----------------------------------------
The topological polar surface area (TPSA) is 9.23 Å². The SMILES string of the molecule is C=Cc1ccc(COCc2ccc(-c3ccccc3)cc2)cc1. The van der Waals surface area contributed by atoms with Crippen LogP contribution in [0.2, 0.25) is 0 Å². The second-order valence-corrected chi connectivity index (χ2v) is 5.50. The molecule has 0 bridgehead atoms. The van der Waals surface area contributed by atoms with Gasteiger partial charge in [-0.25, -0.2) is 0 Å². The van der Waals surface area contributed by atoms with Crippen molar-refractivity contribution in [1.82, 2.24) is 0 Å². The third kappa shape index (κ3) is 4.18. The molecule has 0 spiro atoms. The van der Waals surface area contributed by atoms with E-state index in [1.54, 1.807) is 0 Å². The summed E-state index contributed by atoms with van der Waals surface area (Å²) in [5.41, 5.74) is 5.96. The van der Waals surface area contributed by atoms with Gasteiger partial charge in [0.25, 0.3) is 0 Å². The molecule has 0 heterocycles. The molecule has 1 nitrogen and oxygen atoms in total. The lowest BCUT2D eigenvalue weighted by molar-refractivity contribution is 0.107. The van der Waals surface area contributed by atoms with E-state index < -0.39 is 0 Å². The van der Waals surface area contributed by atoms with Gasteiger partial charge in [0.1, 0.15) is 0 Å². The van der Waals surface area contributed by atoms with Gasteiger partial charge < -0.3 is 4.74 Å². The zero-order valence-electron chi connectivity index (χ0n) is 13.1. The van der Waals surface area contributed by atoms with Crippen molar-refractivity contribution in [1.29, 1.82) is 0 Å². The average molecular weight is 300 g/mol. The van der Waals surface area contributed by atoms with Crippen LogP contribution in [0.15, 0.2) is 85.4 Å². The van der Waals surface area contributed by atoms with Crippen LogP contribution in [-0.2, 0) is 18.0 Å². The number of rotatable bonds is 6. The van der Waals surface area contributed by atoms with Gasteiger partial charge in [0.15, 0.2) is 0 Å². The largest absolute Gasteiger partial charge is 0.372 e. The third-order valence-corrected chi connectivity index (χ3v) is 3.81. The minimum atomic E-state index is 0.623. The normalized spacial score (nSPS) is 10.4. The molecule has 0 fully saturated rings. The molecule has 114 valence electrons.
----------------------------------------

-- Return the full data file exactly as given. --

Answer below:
The topological polar surface area (TPSA) is 9.23 Å². The SMILES string of the molecule is C=Cc1ccc(COCc2ccc(-c3ccccc3)cc2)cc1. The van der Waals surface area contributed by atoms with Crippen LogP contribution in [0.2, 0.25) is 0 Å². The second-order valence-corrected chi connectivity index (χ2v) is 5.50. The molecule has 0 bridgehead atoms. The van der Waals surface area contributed by atoms with Gasteiger partial charge in [-0.25, -0.2) is 0 Å². The van der Waals surface area contributed by atoms with Crippen molar-refractivity contribution in [1.82, 2.24) is 0 Å². The third kappa shape index (κ3) is 4.18. The molecule has 0 spiro atoms. The van der Waals surface area contributed by atoms with E-state index in [1.54, 1.807) is 0 Å². The summed E-state index contributed by atoms with van der Waals surface area (Å²) in [5.41, 5.74) is 5.96. The van der Waals surface area contributed by atoms with Gasteiger partial charge in [0.25, 0.3) is 0 Å². The molecule has 0 heterocycles. The molecule has 1 nitrogen and oxygen atoms in total. The lowest BCUT2D eigenvalue weighted by molar-refractivity contribution is 0.107. The van der Waals surface area contributed by atoms with E-state index < -0.39 is 0 Å². The van der Waals surface area contributed by atoms with Gasteiger partial charge in [0.1, 0.15) is 0 Å². The van der Waals surface area contributed by atoms with Gasteiger partial charge < -0.3 is 4.74 Å². The zero-order valence-electron chi connectivity index (χ0n) is 13.1. The van der Waals surface area contributed by atoms with Crippen molar-refractivity contribution in [1.29, 1.82) is 0 Å². The average molecular weight is 300 g/mol. The van der Waals surface area contributed by atoms with Crippen LogP contribution in [0.15, 0.2) is 85.4 Å². The van der Waals surface area contributed by atoms with Crippen LogP contribution in [-0.2, 0) is 18.0 Å². The number of rotatable bonds is 6. The van der Waals surface area contributed by atoms with Gasteiger partial charge in [0.15, 0.2) is 0 Å². The largest absolute Gasteiger partial charge is 0.372 e. The third-order valence-corrected chi connectivity index (χ3v) is 3.81. The minimum atomic E-state index is 0.623. The normalized spacial score (nSPS) is 10.4. The molecule has 0 fully saturated rings. The molecule has 114 valence electrons.